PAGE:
PLP Voices contributor Jen Carey live-blogged the 3rd iPad Summit. In this engaging post, she offers a rich summary of what she learned, including links to other posts about key sessions and helpful related resources. A valuable read for anyone interested in mobile and connected learning.
Teacher and school-based technology coach Jennifer Carey is back with more ideas about how to use Google Drive effectively in your classroom. This time: Great tips on how to assure effective distribution and flow of student assignments.
Primary teacher & connected educator Kathy Cassidy summarizes the first year of one-to-one Apple iPads in her classroom of six-year olds. Cassidy offers a crisp summary of each aspect of the experience, with lots of great photos!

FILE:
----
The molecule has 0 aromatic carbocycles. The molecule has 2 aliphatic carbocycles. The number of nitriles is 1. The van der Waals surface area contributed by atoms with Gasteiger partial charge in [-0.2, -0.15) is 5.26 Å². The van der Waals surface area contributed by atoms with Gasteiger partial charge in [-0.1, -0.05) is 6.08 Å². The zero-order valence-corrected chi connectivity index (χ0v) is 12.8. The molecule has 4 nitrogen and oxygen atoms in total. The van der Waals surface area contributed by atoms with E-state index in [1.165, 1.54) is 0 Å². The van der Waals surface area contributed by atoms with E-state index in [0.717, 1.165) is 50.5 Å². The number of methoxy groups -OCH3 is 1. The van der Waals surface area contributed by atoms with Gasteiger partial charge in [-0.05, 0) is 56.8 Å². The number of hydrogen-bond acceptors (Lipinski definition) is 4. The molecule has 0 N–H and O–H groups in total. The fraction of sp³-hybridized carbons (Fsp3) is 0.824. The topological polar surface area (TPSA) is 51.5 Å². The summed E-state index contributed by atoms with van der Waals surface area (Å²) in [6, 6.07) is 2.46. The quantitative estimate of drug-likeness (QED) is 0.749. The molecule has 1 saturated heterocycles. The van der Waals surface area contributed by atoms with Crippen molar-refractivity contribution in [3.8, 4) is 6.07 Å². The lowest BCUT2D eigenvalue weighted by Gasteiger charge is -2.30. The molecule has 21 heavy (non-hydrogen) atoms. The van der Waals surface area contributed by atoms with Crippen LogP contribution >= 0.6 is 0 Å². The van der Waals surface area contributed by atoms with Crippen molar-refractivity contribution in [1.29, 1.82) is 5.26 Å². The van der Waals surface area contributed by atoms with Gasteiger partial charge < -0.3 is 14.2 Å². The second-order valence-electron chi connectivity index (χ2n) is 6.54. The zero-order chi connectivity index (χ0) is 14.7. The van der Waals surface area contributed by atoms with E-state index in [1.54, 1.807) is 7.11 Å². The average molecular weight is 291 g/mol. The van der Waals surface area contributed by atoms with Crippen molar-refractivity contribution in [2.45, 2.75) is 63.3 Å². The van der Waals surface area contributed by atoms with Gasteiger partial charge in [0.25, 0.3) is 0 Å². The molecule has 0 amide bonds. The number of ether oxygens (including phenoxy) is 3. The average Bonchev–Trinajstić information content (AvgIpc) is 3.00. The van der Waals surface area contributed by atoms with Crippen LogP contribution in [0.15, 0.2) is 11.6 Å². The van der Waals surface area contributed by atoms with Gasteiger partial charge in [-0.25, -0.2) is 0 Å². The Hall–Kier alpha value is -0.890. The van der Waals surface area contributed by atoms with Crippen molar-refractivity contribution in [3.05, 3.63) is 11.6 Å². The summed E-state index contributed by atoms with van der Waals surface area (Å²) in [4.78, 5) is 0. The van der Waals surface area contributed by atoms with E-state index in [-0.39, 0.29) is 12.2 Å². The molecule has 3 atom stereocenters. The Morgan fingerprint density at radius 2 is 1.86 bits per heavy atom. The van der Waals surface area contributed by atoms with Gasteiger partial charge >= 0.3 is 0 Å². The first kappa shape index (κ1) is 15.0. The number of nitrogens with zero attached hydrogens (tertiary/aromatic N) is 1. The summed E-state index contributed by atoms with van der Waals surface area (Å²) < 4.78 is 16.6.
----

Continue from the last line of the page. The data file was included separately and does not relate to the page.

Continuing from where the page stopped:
When students write and create documents using Google Drive’s word processing tool teachers can give feedback more easily and effectively, says Jennifer Carey, director of academic technology at the Ransom Everglades School in Coconut Grove, Florida.
As much as teachers may want to be told what to do with new technology, says principal Matt Renfrew, professional developers can end up limiting potential when they plan for specific outcomes rather than possibilities. Renwick put the conversation ahead of the tools and the enthusiasm was contagious.
Do you use a Learning Management System? Because I can’t function efficiently without them. I’m an online teacher. When I assign activities, it’s online. When I give out readings, videos to watch, and other assignments, it’s all online. Without an LMS, these assignments get messy. With students in different age groups, in different places and contexts, I cannot imagine how I’d keep track of what’s been assigned, when it’s due, who’s completed it (and when), and where the email is they attached it to. For me, an LMS is one giant teacher notebook.